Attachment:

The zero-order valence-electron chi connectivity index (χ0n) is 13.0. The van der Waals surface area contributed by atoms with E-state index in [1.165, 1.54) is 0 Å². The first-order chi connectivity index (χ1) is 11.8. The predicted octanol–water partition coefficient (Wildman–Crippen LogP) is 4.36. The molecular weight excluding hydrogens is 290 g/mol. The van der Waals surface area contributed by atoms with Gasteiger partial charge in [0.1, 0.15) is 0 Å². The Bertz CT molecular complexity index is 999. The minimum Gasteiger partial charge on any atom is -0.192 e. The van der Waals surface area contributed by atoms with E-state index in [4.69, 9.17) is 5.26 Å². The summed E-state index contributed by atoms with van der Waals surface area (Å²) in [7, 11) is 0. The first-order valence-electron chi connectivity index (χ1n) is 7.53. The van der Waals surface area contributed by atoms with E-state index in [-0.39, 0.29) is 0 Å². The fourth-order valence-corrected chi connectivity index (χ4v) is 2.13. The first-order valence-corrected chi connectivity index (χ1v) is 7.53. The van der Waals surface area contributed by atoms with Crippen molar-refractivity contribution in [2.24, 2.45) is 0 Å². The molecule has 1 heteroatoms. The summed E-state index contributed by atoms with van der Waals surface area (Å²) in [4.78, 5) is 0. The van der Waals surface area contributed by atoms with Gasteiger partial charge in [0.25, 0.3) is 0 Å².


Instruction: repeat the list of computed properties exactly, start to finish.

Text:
The zero-order valence-electron chi connectivity index (χ0n) is 13.0. The van der Waals surface area contributed by atoms with E-state index in [1.165, 1.54) is 0 Å². The first-order chi connectivity index (χ1) is 11.8. The predicted octanol–water partition coefficient (Wildman–Crippen LogP) is 4.36. The molecular weight excluding hydrogens is 290 g/mol. The van der Waals surface area contributed by atoms with Gasteiger partial charge in [0.1, 0.15) is 0 Å². The Bertz CT molecular complexity index is 999. The minimum Gasteiger partial charge on any atom is -0.192 e. The van der Waals surface area contributed by atoms with E-state index in [4.69, 9.17) is 5.26 Å². The summed E-state index contributed by atoms with van der Waals surface area (Å²) in [7, 11) is 0. The first-order valence-electron chi connectivity index (χ1n) is 7.53. The van der Waals surface area contributed by atoms with E-state index in [-0.39, 0.29) is 0 Å². The fourth-order valence-corrected chi connectivity index (χ4v) is 2.13. The first-order valence-corrected chi connectivity index (χ1v) is 7.53. The van der Waals surface area contributed by atoms with Crippen molar-refractivity contribution in [2.24, 2.45) is 0 Å². The molecule has 1 heteroatoms. The summed E-state index contributed by atoms with van der Waals surface area (Å²) in [4.78, 5) is 0. The van der Waals surface area contributed by atoms with Gasteiger partial charge in [0.25, 0.3) is 0 Å².